Muscle and tendon pain can be a real drag, and often injections are recommended or considered after failed conservative treatment. Especially by that bloke in the office!
But does it work, and are they damaging?
There are lots of injection options for tendinopathy; corticosteroid, platelet-rich plasma, hyaluronic acid, prolotherapy, tenocyte implantation, stem cell… the list goes on.
There are promising studies with each of these, and there is no ‘one size fits all’ answer.
Currently, corticosteroids remain the most common ‘safe bet’ for pain relief and return to rehab. But they are short term strategies, with less effective long term results.
Although widely regarded as safe, animal trials of corticosteroids have showed that they can weaken tendons, however it is not conclusive in humans.
Platelet rich plasma (PRP), injects a concentrated mix of the bodies own cells to promote healing, and is gaining momentum. However the evidence is not yet certain as there are a wide variety of techniques and the procedure appears not to be completely perfected.
All other injections are considered more experimental when compared to corticosteroids and PRP.
So in conclusion, tell your office buddy that there is no clear winner! Having said that, expertly administered injections carry relatively few risks and do often help tendon rehabilitation. Therefore it is worth considering, especially when there is little response to therapy on its own.
Alex Horne Chiropractic… more than just a little prick.
Sources available on request
The popular ‘high intensity interval training‘ workout boasts many benefits, but are you ready to HIIT it?
If you, like many, jumped straight into it, just consider the advice below which I offer my patients, courtesy of Joe McConkey (Boston Running Centre).
You’re ready for running HIIT workouts if you have:
- Been running 4-5 times a week for at least 4 months
- Regularly thrown in runs at paces 60 to 90 seconds per mile faster than crusing pace.
- Been completing a weekly long run of at least 50 minutes.
In terms of strength and flexibility, you should be able to:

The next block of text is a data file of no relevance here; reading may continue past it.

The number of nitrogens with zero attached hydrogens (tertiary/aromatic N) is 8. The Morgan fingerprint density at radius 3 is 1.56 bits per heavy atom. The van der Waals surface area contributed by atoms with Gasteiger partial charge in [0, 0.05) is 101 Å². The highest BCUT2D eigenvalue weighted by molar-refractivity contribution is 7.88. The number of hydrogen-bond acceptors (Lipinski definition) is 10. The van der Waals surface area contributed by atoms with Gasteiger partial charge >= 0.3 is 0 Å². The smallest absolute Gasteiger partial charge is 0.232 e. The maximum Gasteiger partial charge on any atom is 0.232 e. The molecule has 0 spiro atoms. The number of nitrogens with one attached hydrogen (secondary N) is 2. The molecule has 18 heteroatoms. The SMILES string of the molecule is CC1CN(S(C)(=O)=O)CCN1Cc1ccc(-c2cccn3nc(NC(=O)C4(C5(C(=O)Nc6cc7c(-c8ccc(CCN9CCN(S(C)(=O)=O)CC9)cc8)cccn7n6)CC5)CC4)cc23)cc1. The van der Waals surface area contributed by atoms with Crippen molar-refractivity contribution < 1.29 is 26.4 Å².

- Hold a squat position for 90 seconds
- Grab and touch your heel to your butt whilst standing, feeling only a minor quad stretch.
Start with one HIIT session a week, and build up to no more than two in a 10-day period.
This advice is tilted towards runners so isn’t for all HIIT sessions, which can be adapted to any sport. But just think twice before you train intensively, and make sure you are FIIT enough.
Alex Horne Chiropractic, back with a vengance!
Many back pain sufferers know that catching 40 winks can be tough for your back.
“But why can rest make me sore?”
Between your vertebrae, there are discs made up of fluid and strong fibres helping to distribute pressures on the spine, for example during sitting, bending or running.
During sleep, the load on our spine is relieved, giving our discs a window in which to heal and hydrate. In the morning a typical spine is 1-2cm longer* (this can be up to 5cm in space!*) as hydration causes them to expand.
These lofty heights are lovely, however more fluid in the disc creates a pressure increase. Bending in the morning produces approximately four times more strain than during the day**, putting you at a greater risk of injury.
Discs have a poor blood supply, so rely upon rehydration and protein replenishment to stay healthy. Of all cartilage in the body, they wear down the fastest*, so ignore them at your peril!
We are largely immobile when asleep, so the facet joints, which are designed to move, can also feel stiff on waking. (Problems aren’t usually caused, but accentuated by sleep).
“So what do I do?”
Mornings are quite a delicate time. Your discs need to depressurise without being subjected to heavy strain or big stretches, but, at the same time, your facet joints like to be stretched out.
The best advice is to slowly expose your back to you body’s weight before subjecting yourself to any stressors. Continue reading Make a stand in the morning!
Until at least April, it is hard to get enough vitamin D, so here are some tips on how to supplement:
1.The most effective vitamin source is D3. D2 (often prescribed) will do, but isn’t as effective*.
2.Supplements of D3 are absorbed just as easily into the body as from dietary sources or from the sun*.
3.Cod liver oil contains lots of vitamin D, but take care not to over suplement due to high vitamin A levels*.
4.The average person can safely supplement with 5000iu´s*.
5.10,000 iU´s is the average persons maximum daily dose and shouldnt be exceeded*.
6.A study found supplementing with 4000iU´s of vitamin D was enough to bring a significant majority of adults out of vitamin D deficiency**.
7.Sun beds provide sufficient UVB radiation (required for vitamin D production in skin) even in short sessions*.
8.Not all D3 supplements are vegetarian friendly.
9.A vitamin D supplement is around 65 times cheaper than a boring 6 day budget holiday to Majorca and lasts around 2 times longer!*** That’s roughly 130 times more cost effective, and no drinking their dodgey water what don’t taste like what it oughta!
***Based on 100 doses/supplement and 6 days of casual sunlight making up for 49 days without sufficient sun exposure thanks to fat soluble vitamin D storage (study).